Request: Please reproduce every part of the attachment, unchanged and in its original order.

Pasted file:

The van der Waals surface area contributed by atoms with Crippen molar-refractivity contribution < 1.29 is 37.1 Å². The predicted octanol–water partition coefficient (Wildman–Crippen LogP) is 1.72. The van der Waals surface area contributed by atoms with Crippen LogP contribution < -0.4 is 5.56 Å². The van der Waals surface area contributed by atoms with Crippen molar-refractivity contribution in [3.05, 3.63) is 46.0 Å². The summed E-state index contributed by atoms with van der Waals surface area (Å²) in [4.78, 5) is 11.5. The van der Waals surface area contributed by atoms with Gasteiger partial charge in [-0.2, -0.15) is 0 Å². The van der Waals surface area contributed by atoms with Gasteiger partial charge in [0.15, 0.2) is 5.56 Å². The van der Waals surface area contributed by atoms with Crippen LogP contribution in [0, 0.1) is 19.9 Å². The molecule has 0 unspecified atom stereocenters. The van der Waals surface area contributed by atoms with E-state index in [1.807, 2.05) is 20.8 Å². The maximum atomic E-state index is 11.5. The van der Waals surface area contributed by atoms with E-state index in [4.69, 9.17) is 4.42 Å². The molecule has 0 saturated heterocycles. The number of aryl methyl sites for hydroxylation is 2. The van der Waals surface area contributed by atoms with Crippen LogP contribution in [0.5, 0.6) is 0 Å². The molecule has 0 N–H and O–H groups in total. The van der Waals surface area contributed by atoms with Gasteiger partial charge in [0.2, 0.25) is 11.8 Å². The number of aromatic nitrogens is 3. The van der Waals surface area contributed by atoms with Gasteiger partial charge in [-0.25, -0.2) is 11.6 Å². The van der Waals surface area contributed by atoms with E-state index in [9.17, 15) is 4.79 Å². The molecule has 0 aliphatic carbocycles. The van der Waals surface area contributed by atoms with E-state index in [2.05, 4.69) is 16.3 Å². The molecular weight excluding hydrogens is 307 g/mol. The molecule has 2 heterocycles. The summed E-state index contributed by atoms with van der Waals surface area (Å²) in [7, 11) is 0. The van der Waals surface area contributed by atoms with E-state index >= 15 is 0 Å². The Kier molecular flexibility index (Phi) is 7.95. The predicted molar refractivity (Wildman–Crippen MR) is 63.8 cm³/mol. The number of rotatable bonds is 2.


The van der Waals surface area contributed by atoms with Crippen molar-refractivity contribution < 1.29 is 37.1 Å². The predicted octanol–water partition coefficient (Wildman–Crippen LogP) is 1.72. The van der Waals surface area contributed by atoms with Crippen LogP contribution < -0.4 is 5.56 Å². The van der Waals surface area contributed by atoms with Crippen molar-refractivity contribution in [3.05, 3.63) is 46.0 Å². The summed E-state index contributed by atoms with van der Waals surface area (Å²) in [4.78, 5) is 11.5. The van der Waals surface area contributed by atoms with Gasteiger partial charge in [-0.2, -0.15) is 0 Å². The van der Waals surface area contributed by atoms with Gasteiger partial charge in [0.15, 0.2) is 5.56 Å². The van der Waals surface area contributed by atoms with Crippen LogP contribution in [0, 0.1) is 19.9 Å². The molecule has 0 unspecified atom stereocenters. The van der Waals surface area contributed by atoms with E-state index in [1.807, 2.05) is 20.8 Å². The maximum atomic E-state index is 11.5. The van der Waals surface area contributed by atoms with E-state index in [4.69, 9.17) is 4.42 Å². The molecule has 0 saturated heterocycles. The number of aryl methyl sites for hydroxylation is 2. The van der Waals surface area contributed by atoms with Crippen LogP contribution in [0.5, 0.6) is 0 Å². The molecule has 0 N–H and O–H groups in total. The van der Waals surface area contributed by atoms with Gasteiger partial charge in [0.2, 0.25) is 11.8 Å². The number of aromatic nitrogens is 3. The van der Waals surface area contributed by atoms with Gasteiger partial charge in [-0.25, -0.2) is 11.6 Å². The van der Waals surface area contributed by atoms with E-state index in [9.17, 15) is 4.79 Å². The molecule has 0 aliphatic carbocycles. The van der Waals surface area contributed by atoms with E-state index in [2.05, 4.69) is 16.3 Å². The molecular weight excluding hydrogens is 307 g/mol. The molecule has 2 heterocycles. The summed E-state index contributed by atoms with van der Waals surface area (Å²) in [7, 11) is 0. The van der Waals surface area contributed by atoms with E-state index >= 15 is 0 Å². The Kier molecular flexibility index (Phi) is 7.95. The predicted molar refractivity (Wildman–Crippen MR) is 63.8 cm³/mol. The number of rotatable bonds is 2.